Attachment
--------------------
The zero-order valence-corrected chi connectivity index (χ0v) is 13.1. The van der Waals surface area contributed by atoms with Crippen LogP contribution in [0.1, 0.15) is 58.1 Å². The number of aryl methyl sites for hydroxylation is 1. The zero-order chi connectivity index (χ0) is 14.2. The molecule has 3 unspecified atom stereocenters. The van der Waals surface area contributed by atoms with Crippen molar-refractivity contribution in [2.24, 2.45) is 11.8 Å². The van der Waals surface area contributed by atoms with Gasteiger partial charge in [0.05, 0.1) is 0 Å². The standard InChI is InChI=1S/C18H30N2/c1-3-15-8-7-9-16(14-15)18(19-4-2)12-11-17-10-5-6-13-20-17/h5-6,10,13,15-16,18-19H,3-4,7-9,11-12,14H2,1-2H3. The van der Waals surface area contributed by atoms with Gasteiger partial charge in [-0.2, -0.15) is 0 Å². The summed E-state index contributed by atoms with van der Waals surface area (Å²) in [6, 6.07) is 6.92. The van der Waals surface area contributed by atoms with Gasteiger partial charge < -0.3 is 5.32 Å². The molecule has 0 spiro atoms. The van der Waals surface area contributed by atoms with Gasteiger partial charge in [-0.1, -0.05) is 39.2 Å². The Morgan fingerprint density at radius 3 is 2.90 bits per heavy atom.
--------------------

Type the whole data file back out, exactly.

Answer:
The zero-order valence-corrected chi connectivity index (χ0v) is 13.1. The van der Waals surface area contributed by atoms with Crippen LogP contribution in [0.1, 0.15) is 58.1 Å². The number of aryl methyl sites for hydroxylation is 1. The zero-order chi connectivity index (χ0) is 14.2. The molecule has 3 unspecified atom stereocenters. The van der Waals surface area contributed by atoms with Crippen molar-refractivity contribution in [2.24, 2.45) is 11.8 Å². The van der Waals surface area contributed by atoms with Gasteiger partial charge in [0.05, 0.1) is 0 Å². The standard InChI is InChI=1S/C18H30N2/c1-3-15-8-7-9-16(14-15)18(19-4-2)12-11-17-10-5-6-13-20-17/h5-6,10,13,15-16,18-19H,3-4,7-9,11-12,14H2,1-2H3. The van der Waals surface area contributed by atoms with Gasteiger partial charge in [-0.2, -0.15) is 0 Å². The summed E-state index contributed by atoms with van der Waals surface area (Å²) in [6, 6.07) is 6.92. The van der Waals surface area contributed by atoms with Gasteiger partial charge < -0.3 is 5.32 Å². The molecule has 0 spiro atoms. The van der Waals surface area contributed by atoms with Gasteiger partial charge in [-0.1, -0.05) is 39.2 Å². The Morgan fingerprint density at radius 3 is 2.90 bits per heavy atom.